Posts Tagged ‘Red’

8K Cinema is Real

Posted: January 7, 2019 in -
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Red Strikes Back

Posted: September 25, 2015 in -
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 RED’s new Raven camera seeks to compete a bit cheaper. How much cheaper? Well not exactly cheap ($6-10k depending upon if you’d like it to actually work).

But it has the Dragon sensor, which has finally arrived with unbelievable dynamic range, plus 120 frames per second 4k footage??? This competes with the Blackmagic Ursa line and the Kinefinity cameras, plus those other more familiar brands.

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filmmaking

Cinema Lens Comparison

Posted: June 19, 2014 in -
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I sure do like the look of the Angenioux, followed by the Fujinon. I don’t think the footage is graded at all, and it’s inconsistent.

 

 

filmmaking

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Plus a fun makeup job.

Red Dragon changes the game and makes digital much more film like at the extremes — where brights clip.  Now 16+ stops of dynamic range are captured, making the brights roll off much more convincingly than most digital systems in use today.

Thread from cinematographer Phil Holland.

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Bad digital highlight clipping looks like the stone sidewalk at the bottom right here:

OLYMPUS DIGITAL CAMERA

Perhaps a more obvious example would be to just clip the levels from one of Phil Holland’s Dragon still frames (cropped area):

Red Dragon SensorA002_C021_10036V.0000201--crop

What most other sensors would captureA002_C021_10036V.0000201--crop--WITH CLIPPING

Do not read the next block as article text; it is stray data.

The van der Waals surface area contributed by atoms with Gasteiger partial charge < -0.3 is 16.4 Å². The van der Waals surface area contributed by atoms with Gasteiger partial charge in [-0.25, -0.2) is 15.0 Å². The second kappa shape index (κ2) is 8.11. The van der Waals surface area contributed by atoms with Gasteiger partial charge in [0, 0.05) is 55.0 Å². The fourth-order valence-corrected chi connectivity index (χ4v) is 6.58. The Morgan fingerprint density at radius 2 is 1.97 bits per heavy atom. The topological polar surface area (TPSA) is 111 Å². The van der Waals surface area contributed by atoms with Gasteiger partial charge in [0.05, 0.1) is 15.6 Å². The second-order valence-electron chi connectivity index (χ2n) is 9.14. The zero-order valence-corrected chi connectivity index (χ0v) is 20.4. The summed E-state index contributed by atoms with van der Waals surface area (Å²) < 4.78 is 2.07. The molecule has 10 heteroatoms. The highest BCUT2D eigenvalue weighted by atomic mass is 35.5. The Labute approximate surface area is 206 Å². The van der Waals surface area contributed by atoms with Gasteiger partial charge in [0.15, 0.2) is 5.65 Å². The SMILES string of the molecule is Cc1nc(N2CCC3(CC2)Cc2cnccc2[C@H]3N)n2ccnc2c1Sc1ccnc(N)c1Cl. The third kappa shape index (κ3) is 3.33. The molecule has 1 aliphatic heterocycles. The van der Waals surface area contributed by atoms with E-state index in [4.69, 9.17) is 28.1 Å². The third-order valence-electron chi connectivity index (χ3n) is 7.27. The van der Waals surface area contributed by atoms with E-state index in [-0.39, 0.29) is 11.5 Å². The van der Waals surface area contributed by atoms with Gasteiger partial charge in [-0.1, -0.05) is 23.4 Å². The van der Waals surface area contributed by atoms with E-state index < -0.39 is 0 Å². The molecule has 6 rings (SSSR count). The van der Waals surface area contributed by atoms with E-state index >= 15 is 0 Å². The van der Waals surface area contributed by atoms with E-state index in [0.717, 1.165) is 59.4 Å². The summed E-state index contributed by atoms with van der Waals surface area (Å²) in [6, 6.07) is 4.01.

PS

One of the main problems with sensors clipping is that the three color channels do not clip equally, depending on the color of the light.  So you may get green channel or red channel clipping, but not the others.   This leads to ugly color shifts on faces in very bright hard highlights, such as noir styled lighting (Battlestar Galactica, anyone?).  High-contrast situations such as bright sunlight hitting actors’ faces, or bright sun through windows coming into a room, as well as through car windows and dense forests, can be torturous.  Also color gels and tungsten lighting are ways that the color shifts and can cause peaking on one channel but not the others.

Here is where a sensor like the Dragon is preferred, as it will not botch the image the way lesser sensors would perform.  This is more like film which naturally looks smoother as it flares to white.  In terms of really competing with film and even outperforming it, the Dragon is a milestone achievement (despite the claims of manufacturers and hardcore fanboys).

Another extreme dynamic range test of the new sensor.  Some exposure and grading choices that I wouldn’t have made but the camera is holding detail even in the extremes.

 

This looks pretty damn good, the promise made 6 years ago now realized.

 

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